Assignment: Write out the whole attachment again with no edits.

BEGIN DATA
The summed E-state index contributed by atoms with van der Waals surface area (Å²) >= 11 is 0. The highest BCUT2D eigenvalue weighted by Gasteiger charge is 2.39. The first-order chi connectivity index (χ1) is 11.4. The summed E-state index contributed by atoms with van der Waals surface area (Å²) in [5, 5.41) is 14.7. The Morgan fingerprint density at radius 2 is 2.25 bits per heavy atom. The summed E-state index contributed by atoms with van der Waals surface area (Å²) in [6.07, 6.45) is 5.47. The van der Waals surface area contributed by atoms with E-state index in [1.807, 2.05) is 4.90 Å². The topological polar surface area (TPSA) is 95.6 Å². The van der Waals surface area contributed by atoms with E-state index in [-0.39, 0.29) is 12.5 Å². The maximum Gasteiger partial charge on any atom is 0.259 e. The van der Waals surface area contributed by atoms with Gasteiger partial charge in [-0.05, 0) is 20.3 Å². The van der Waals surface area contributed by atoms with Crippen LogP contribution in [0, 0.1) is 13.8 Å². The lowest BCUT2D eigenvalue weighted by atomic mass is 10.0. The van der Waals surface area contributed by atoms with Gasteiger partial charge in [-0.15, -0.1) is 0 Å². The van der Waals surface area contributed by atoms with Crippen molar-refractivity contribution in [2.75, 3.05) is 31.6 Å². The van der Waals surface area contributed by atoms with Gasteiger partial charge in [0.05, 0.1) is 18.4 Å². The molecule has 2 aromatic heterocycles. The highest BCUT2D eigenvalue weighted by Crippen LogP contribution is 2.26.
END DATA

The summed E-state index contributed by atoms with van der Waals surface area (Å²) >= 11 is 0. The highest BCUT2D eigenvalue weighted by Gasteiger charge is 2.39. The first-order chi connectivity index (χ1) is 11.4. The summed E-state index contributed by atoms with van der Waals surface area (Å²) in [5, 5.41) is 14.7. The Morgan fingerprint density at radius 2 is 2.25 bits per heavy atom. The summed E-state index contributed by atoms with van der Waals surface area (Å²) in [6.07, 6.45) is 5.47. The van der Waals surface area contributed by atoms with E-state index in [1.807, 2.05) is 4.90 Å². The topological polar surface area (TPSA) is 95.6 Å². The van der Waals surface area contributed by atoms with E-state index in [-0.39, 0.29) is 12.5 Å². The maximum Gasteiger partial charge on any atom is 0.259 e. The van der Waals surface area contributed by atoms with Gasteiger partial charge in [-0.05, 0) is 20.3 Å². The van der Waals surface area contributed by atoms with Crippen LogP contribution in [0, 0.1) is 13.8 Å². The lowest BCUT2D eigenvalue weighted by atomic mass is 10.0. The van der Waals surface area contributed by atoms with Gasteiger partial charge in [-0.15, -0.1) is 0 Å². The van der Waals surface area contributed by atoms with Crippen molar-refractivity contribution in [2.75, 3.05) is 31.6 Å². The van der Waals surface area contributed by atoms with Gasteiger partial charge in [0.05, 0.1) is 18.4 Å². The molecule has 2 aromatic heterocycles. The highest BCUT2D eigenvalue weighted by Crippen LogP contribution is 2.26.